Texas Department of Transportation records reveal a similar story regarding drunken driving in Bowie County since 2013: The rate of alcohol-related car crashes has remained about level or decreased.
Countywide, such crashes averaged 95 per year from 2007 through 2013. That average dropped to 90.67 per year from 2014 through 2016.
Texarkana, Texas, averaged 37.875 alcohol-related crashes per year from 2007 through 2014; the average dropped to 34.5 per year in 2015 and 2016. There were none in Redwater in 2016, whereas the average for the previous nine years was one per year. Nash's average has stayed virtually the same, 1.86 from 2007 through 2013 and two from 2014 through 2016. DeKalb never saw more than one alcohol-related crash per year from 2007 through 2015, and there was one there in 2016.
The only outlier, New Boston, saw two alcohol-related crashes in 2016, up slightly from the average for the previous nine years, 1.2.
Such statistics do not surprise John Hatch, whose company Texas Petition Strategies was behind most of the wet-election petition drives undertaken since 2003, when he was instrumental in changing Texas law to make them easier. Since 1998, Hatch—whose clients include Walmart, Brookshire's and other major retailers—has pushed more than 300 petitions in almost 200 jurisdictions, forcing elections 84 percent of the time.
"The fallacy on the crime issue is simply that these towns are not dry for consumption; they were just dry for the sale. It wasn't that people in Bowie County weren't drinking. They were just buying it somewhere else," he said, arguing that selling alcohol closer to buyers decreases both consumption and alcohol-related driving fatalities.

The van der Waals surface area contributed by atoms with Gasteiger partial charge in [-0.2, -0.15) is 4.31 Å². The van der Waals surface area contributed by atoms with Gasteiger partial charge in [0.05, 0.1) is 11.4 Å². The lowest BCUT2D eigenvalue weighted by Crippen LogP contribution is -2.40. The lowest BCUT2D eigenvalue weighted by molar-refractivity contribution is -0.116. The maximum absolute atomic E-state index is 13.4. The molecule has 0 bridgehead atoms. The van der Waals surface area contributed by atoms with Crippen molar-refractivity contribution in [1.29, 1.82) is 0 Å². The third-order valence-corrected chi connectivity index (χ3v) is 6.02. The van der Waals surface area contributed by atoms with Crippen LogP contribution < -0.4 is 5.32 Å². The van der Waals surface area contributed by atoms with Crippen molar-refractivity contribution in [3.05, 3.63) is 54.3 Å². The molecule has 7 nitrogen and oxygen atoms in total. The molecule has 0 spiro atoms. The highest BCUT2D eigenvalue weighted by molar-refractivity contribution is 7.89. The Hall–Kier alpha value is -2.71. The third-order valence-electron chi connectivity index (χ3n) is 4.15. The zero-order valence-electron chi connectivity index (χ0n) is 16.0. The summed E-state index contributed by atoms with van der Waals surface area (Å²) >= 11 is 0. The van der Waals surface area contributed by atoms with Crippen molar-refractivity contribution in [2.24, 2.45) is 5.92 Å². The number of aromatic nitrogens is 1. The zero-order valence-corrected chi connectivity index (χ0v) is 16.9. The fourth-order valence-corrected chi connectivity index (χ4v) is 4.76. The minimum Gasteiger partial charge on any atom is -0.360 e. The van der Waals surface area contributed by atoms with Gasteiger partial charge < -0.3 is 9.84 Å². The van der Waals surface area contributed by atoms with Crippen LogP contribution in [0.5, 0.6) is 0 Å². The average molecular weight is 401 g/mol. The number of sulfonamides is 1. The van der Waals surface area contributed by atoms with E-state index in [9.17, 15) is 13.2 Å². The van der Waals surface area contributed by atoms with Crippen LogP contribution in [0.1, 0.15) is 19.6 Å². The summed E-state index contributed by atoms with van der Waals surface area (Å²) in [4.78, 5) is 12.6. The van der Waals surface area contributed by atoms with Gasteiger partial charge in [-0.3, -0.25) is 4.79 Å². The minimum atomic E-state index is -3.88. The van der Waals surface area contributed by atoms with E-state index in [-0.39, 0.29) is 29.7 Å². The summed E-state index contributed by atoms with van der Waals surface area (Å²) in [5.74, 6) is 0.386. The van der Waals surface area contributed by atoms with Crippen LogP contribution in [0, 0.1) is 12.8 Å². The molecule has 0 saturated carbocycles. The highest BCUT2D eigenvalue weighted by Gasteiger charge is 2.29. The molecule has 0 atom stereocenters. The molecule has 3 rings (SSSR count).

"When you're forcing somebody to go drive 20 to 30 minutes, guess what they do when the get there? They don't just buy a six-pack. They buy a case, they buy two cases, because they don't know when they're going to get back to the store again. So they buy two or three times what they would normally buy. Oh, and do you think they might pop a top on the way back?" Hatch said.
Still, not all problems caused by alcohol will show up in crime statistics, Miller argued. He cited neighborhood deterioration, the effect on children of pervasive alcohol advertising, and the personal devastation that can result from alcoholism even when the alcoholic does not run afoul of the law.
"What I do as a pastor in pastoral care is to help people recover from a lot of problems that alcohol created, whether it's contribution to domestic violence, whether it's a contribution to people foregoing a responsible life and just having fun drinking and partying.
"And alcohol is an entry door to drugs; most people who do drugs drink. It's kind of a first step that our culture promotes vigorously, yet we kind of sweep under the rug the problems that happen."
Miller said the potential consequences of the city's wet law weigh on his mind.
"I wonder every time I hear or I read about an alcohol-related death or injury, did they buy that alcohol on the Texas side?" he said.